CSS Grid Admin Dashboard

Good News! CSS Grid has been out for some time now, and browser support is very good. If you're building stuff on the web, this is definitely a tool you should have on your belt.

Not only is grid worth checking out, it’s also ready to be used in production, today. You know - on the real web.

Support Statistics for CSS Grid Layout
Grid support as of 04/18. Look at all that green.

So, what can we build with this? I’ve used grid on several projects now, and I found that it really makes building layouts a lot easier. I’ve put together a small demo here to show possible applications of CSS grids and how to make them work cross-browser.

👉 Only after the code? You can find the full demo on Codepen.

Building an Admin Interface

We’re going to build a pretty common layout for the backend of an application, where admins or editors can manage their content:

An admin interface layout demo
Our admin dashboard. (Nevermind the hyperrealistic content)

By looking at the design above, we can already imagine the underlying grid. Unlike “regular” websites, these admin screens often have a lot of fixed UI elements that span the entire viewport, and only the main content area is scrollable.

Defining the basic layout is pretty straightforward - we just need to set our rows and columns. Basically, the interface consists of four parts:

  • Header
  • Navigation
  • Main Content Area
  • Footer
$admin-header-height: 70px;
$admin-footer-height: 70px;
$admin-nav-width: 250px;

.admin {
  display: grid;
  height: 100vh;
  
  grid-template-rows:     $admin-header-height 1fr $admin-footer-height;
  grid-template-columns:  $admin-nav-width 1fr;
  grid-template-areas:    "header  header"
                          "nav    main"
                          "footer footer";
}

We can define the heights and widths using the grid-template-rows and grid-template-columns properties. The 1fr (= one fraction) in there is similar to flex-grow: it tells the browser to distribute any leftover space equally to the middle row, so the main content takes up all available space.

Finally, the grid-template-areas is just a convienience rule to let us name the parts of our grid to something a bit more readable. After doing that, we can assign all grid-items to their position on the grid.

.header {
  grid-area: header;
}
.navigation {
  grid-area: nav;
}
// ...you get the idea.

Remember: The visual placement should generally follow the source order, to keep the document accessible.

Nested Grids: The Dashboard

We can nest another grid inside our main content area to display the dashboard. This will be a separate grid instance though, not connected to the main layout. (Sidenote: connected grids or “subgrids” are not yet possible, but the spec for it is already in development, and subgrids are likely to land with Grid Level 2).

Here’s a common design pattern where different statistics and widgets are displayed in a card grid:

Grid Layout for the dashboard view

This time, rather than explicitly defining our rows and columns, we’ll leave that open. We’ll just tell the browser how many columns we want, and to space them out evenly. When more items are placed on the grid, the container can just generate additional grid tracks on the fly. This “implicit” grid will accommodate any amount of content we may want to display.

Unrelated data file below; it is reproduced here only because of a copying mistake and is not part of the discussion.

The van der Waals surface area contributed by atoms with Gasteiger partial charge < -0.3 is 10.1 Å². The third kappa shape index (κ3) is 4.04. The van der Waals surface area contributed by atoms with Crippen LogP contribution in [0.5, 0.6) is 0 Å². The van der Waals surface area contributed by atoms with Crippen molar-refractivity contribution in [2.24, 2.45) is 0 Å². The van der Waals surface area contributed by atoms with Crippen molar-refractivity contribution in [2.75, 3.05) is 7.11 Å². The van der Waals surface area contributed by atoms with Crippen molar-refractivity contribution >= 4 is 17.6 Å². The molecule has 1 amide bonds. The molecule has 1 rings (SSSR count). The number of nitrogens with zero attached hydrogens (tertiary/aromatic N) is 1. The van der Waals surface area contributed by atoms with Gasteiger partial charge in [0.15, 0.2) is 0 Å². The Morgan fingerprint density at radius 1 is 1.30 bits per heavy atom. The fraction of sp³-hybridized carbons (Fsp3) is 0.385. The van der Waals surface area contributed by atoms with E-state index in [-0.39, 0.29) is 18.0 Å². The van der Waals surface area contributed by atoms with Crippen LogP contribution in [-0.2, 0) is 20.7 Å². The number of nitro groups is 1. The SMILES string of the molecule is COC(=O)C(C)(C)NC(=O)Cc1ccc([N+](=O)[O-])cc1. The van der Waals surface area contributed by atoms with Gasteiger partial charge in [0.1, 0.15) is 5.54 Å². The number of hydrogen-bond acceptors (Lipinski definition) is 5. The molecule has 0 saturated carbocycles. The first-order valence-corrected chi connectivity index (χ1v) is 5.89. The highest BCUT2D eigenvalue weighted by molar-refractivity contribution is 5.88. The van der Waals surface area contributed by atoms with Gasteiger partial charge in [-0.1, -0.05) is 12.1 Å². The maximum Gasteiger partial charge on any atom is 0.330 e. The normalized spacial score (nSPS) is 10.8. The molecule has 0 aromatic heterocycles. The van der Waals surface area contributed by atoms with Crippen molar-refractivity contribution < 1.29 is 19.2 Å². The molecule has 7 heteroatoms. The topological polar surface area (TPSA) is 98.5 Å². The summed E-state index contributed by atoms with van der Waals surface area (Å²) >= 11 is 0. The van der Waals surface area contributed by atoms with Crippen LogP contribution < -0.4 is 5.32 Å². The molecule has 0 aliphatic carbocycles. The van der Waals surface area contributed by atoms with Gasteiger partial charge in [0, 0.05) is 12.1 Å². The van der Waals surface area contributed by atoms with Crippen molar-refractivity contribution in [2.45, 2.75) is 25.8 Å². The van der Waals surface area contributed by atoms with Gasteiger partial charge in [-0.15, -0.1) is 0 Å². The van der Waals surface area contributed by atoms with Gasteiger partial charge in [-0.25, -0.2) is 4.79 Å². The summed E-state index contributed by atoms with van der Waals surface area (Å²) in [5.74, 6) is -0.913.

💡 Pro Tip: By using a CSS custom property for the column count, we can easily switch from a 2-col to a 4-col grid on larger screens.

.dashboard {
  --column-count: 2;
  
  display: grid;
  grid-template-columns: repeat(var(--column-count), 1fr);
  grid-gap: 2rem;
  
  &__item {
    // per default, an item spans two columns.
    grid-column-end: span 2;
    
    // smaller items only span one column.
    &--half {
      grid-column-end: span 1;
    }
    // full-width items span the entire row.
    // the numbers here refer to the first and last grid lines.
    &--full {
      grid-column: 1 / -1;
    }
  }
  
  @media screen and (min-width: 48rem) {
    --column-count: 4;
  }
}

But what about {legacy browser} ?

Yes, yes I know, we need to support IE11. We need to support older mobile browsers. That’s why we can’t have nice things.

Fortunately, it’s possible to build a Flexbox fallback and progressively enhance from there! The layout remains usable, and more capable browsers get all that grid goodness 👌.

We dont even need a media query here, as the grid properties will simply override all flexbox definitions, if they’re supported. If not, the browser will ignore them.

.admin {
  // define flexbox fallback first.
  display: flex;
  flex-wrap: wrap;

  // then add the grid definition.
  display: grid;
  ...

  &__header,
  &__footer {
    flex-basis: 100%;
  }
  &__nav {
    flex-basis: $admin-nav-width;
  }
  &__main {
    flex: 1;
  }
}

For the dashboard card grid fallback, things are slightly more complex. We have to account for the missing grid-gap property, so we’ll have to fake the spacing with margins and paddings:

.dashboard {
  display: flex;
  flex-wrap: wrap;
  // offset the outer gutter with a negative margin.
  margin: 0 -1rem;

  &__item {
    flex: 1 1 50%;
    // this will add up to a 2rem gap between items.
    padding: 1rem;
  }
}

Since these fallback gaps will mess with our layout if we do have grid support, we need a small reset to restore the original grid. Detecting support can be done using the @supports rule:

@supports (display: grid) {
  .dashboard {
    margin: 0;
  }
  .dashboard__item {
    padding: 0;
  }
}

👉 Check out the full demo on Codepen!

Further Reading